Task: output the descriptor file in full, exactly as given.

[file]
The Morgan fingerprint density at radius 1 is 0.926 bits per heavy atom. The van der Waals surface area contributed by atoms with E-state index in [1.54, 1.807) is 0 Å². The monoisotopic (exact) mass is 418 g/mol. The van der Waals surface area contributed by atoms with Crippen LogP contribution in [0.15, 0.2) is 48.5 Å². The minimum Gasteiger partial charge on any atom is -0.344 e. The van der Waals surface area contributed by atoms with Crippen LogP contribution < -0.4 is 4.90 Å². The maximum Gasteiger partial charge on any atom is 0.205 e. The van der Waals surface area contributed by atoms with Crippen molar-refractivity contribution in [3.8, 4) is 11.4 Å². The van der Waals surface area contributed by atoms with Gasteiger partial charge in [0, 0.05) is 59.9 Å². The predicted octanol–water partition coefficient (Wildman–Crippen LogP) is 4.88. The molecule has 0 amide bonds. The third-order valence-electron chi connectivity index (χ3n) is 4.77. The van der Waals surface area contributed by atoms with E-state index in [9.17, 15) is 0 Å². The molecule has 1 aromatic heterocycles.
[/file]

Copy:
The Morgan fingerprint density at radius 1 is 0.926 bits per heavy atom. The van der Waals surface area contributed by atoms with E-state index in [1.54, 1.807) is 0 Å². The monoisotopic (exact) mass is 418 g/mol. The van der Waals surface area contributed by atoms with Crippen LogP contribution in [0.15, 0.2) is 48.5 Å². The minimum Gasteiger partial charge on any atom is -0.344 e. The van der Waals surface area contributed by atoms with Crippen LogP contribution < -0.4 is 4.90 Å². The maximum Gasteiger partial charge on any atom is 0.205 e. The van der Waals surface area contributed by atoms with Crippen molar-refractivity contribution in [3.8, 4) is 11.4 Å². The van der Waals surface area contributed by atoms with Gasteiger partial charge in [0, 0.05) is 59.9 Å². The predicted octanol–water partition coefficient (Wildman–Crippen LogP) is 4.88. The molecule has 0 amide bonds. The third-order valence-electron chi connectivity index (χ3n) is 4.77. The van der Waals surface area contributed by atoms with E-state index in [9.17, 15) is 0 Å². The molecule has 1 aromatic heterocycles.